PINELLAS COUNTY, Fla. — A renourishment project aimed at protecting and preserving 9 miles of Pinellas County beaches has hit a roadblock.
What You Need To Know
- The next renourishment project was slated for 2024 but won't be happening on schedule
- Without the required easements, John Bishop says they also can't replace the sand or repair the beach should a big storm hit
- Pinellas County is working closely with the Army Corp of Engineers to try and come up with a viable solution so they don't lose the beach
- More Pinellas County headlines
Every six years since the late 1980s, more than 1 million cubic yards of sand has been moved into the nine-mile stretch of beach from the Crescent Beach Club area in Clearwater to the north end of Redington Beach.
John Bishop, Coastal Management Coordinator for Pinellas County, said that stretch of beach didn't exist before the renourishment projects began roughly 30 years ago. For the most part, the ocean went up all the way to the seawall, leaving only a small strip of soggy coastline, he said.
"All of these dunes and beach are manmade, this isn't a natural beach," Bishop said. "It may look natural, but it wasn't here 30 years ago."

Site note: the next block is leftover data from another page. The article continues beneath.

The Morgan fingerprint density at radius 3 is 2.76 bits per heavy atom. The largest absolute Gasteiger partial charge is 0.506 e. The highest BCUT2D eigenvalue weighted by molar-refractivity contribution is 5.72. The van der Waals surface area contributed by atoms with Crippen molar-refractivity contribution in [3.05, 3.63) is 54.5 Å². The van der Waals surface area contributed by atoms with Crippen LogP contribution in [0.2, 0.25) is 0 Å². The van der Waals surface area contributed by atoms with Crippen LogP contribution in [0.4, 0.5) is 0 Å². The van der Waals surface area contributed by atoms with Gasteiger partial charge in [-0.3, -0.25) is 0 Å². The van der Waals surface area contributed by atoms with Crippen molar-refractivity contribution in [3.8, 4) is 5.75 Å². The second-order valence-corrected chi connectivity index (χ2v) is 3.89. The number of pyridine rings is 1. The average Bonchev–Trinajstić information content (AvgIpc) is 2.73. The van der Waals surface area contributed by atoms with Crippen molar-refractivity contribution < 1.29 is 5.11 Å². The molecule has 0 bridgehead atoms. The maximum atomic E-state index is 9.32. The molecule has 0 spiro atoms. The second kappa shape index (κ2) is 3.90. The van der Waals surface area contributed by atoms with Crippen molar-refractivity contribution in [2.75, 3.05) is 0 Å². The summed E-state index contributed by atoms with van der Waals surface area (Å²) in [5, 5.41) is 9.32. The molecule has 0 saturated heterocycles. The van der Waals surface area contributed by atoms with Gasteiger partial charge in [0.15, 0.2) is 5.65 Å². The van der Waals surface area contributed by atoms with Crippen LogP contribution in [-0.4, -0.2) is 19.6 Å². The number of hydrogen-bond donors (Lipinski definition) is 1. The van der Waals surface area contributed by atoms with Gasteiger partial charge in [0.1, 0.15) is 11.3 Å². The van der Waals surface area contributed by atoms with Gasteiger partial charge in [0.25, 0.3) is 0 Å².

The next renourishment project was slated for 2024 but won't be happening on schedule, he said.
The Army Corp of Engineers is now requiring that Pinellas County get all beachfront property owners to sign easements so federal dollars can be used. After working for roughly a year to obtain all of the signatures, the county only has 48% of them.
The easements are from the seawall to the erosion control line, which, in many cases on the stretch, is where the dunes begin.
"Until we solve this easement issue, this project probably isn't going to go anywhere," Bishop said.
Without the required easements, Bishop said they also can't replace the sand or repair the beach should a big storm hit.
Pinellas County is working closely with the Army Corp of Engineers to try and come up with a viable solution so they don't lose the beach.
"It's not going to happen overnight, but the beach will eventually go back to the way it was before," Bishop said.
The easement as it stands now would be "in perpetuity," which means the owner would lose rights to that area essentially forever, which is cause for concern for some property owners.